Making pommé in a small batch at home is a less festive but also less time-consuming affair. Constant stirring isn’t actually necessary until the cooking is mostly done. This is how I’ve made pommé:
1 gallon sweet cider 5 pounds cored, peeled, and quartered apples
In a big, wide, heavy-bottomed pot (mine holds 7.5 liters), begin heating the cider. Add the quartered apples—you can do this gradually, if you like—and simmer the mixture, stirring occasionally. When the apples have broken down and the pommé starts to spatter, stir it constantly for about 10 minutes, until it has thickened and darkened. The finished pommé will be glossy and a warm red-brown. The total cooking time should be about 4 hours.
Ladle the pommé into pint or half-pint mason jars. Add lids and rings, and process the jars in a boiling-water bath for 10 minutes.
About a year and a half ago, home canners began to learn that the flat metal lids they use to seal their jars, like the metal cans that so much store-bought food comes in, were lined with a plastic coating containing bisphenol A (BPA), a chemical of questionable safety. Since then we’ve learned to limit our exposure to this endocrine disrupter by switching from polycarbonate to stainless-steel water bottles for grownups and from hard to soft plastic milk bottles for babies, and eleven U.S. states and even China have joined Europe and Canada in banning BPA from baby bottles. Those of us beyond babyhood, however, tend to take in BPA mainly through canned food. The linings of most cans haven’t changed. Nor have the linings of jar lids, for commercial use or for home canning.
Scientists and governments disagree about the magnitude of this problem, and even whether it’s a problem at all. Canada identifies BPA as a toxin; the European Food Safety Authority (EFSA) believes BPA safe to use in can and lid linings; and the U.S. Food and Drug Administration hopes that industry will find alternatives to BPA without governmental intervention.1 Because studies of the dangers of BPA have produced conflicting results, in November 2010 the United Nations Food and Agriculture Organization (FAO) and the World Health Organization (WHO) held a joint meeting of international experts to review the data on the health risks of BPA. In 2011 the background papers presented at that meeting were edited and posted to the WHO website along with a summary report. The conclusions were that BPA probably doesn’t cause cancer, induce genetic mutations, or, generally, accumulate in the body, but that it may possibly have harmful effects on metabolism, children’s (especially girls’) behavior, and sexual development and reproduction. More studies are needed, the scientists said.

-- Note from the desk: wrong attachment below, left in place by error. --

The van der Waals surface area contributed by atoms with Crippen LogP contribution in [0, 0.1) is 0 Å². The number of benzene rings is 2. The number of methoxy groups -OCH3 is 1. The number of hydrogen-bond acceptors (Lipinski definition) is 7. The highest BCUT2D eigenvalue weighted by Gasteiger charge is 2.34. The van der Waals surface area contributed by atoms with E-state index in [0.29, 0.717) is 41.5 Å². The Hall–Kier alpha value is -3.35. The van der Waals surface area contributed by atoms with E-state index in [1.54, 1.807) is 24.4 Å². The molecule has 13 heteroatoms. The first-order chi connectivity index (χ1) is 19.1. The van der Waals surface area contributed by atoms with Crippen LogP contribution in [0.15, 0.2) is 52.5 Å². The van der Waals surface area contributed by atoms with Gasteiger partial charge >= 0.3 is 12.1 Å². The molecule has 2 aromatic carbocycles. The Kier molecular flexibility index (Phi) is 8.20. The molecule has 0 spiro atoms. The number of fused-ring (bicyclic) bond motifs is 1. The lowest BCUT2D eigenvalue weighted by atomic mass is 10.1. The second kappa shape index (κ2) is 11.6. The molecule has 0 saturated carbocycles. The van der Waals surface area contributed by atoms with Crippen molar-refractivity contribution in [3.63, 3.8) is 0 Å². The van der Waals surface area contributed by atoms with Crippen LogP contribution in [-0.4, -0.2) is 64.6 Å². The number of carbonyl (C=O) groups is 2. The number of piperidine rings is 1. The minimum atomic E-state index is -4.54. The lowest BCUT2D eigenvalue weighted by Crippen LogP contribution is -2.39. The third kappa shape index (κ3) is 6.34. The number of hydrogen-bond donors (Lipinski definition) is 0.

And more studies are under way. In the meantime, many home canners wonder why Ball, Kerr, and their Canadian counterpart, Bernardin, don’t play it safe by changing the coatings of their jar lids immediately. One reason is that these three formerly independent companies are all brands now belonging to Jarden Corporation, which also happens to own FoodSaver, Crock-Pot, Mr. Coffee, Oster, Rival, Seal-a-Meal, and Sunbeam, to name a few of the businesses this conglomerate has devoured. Jarden clearly has its corporate hands full, and no true competitors to worry about. Besides, the BPA-containing epoxy resin coatings, made by corporations such as PPG and Valspar, have for decades done an excellent job of keeping metal from leaching into canned food. Like their fellows in food processing, the folks at Jarden may feel that BPA-containing coatings are still their best choice (see UPDATE, below).
I honestly haven’t fretted about BPA in my jar lids. Food stored in an upright mason jar, after all, needs never touch the lid. Even during processing, jellies and thick jams tend to maintain most of their headspace.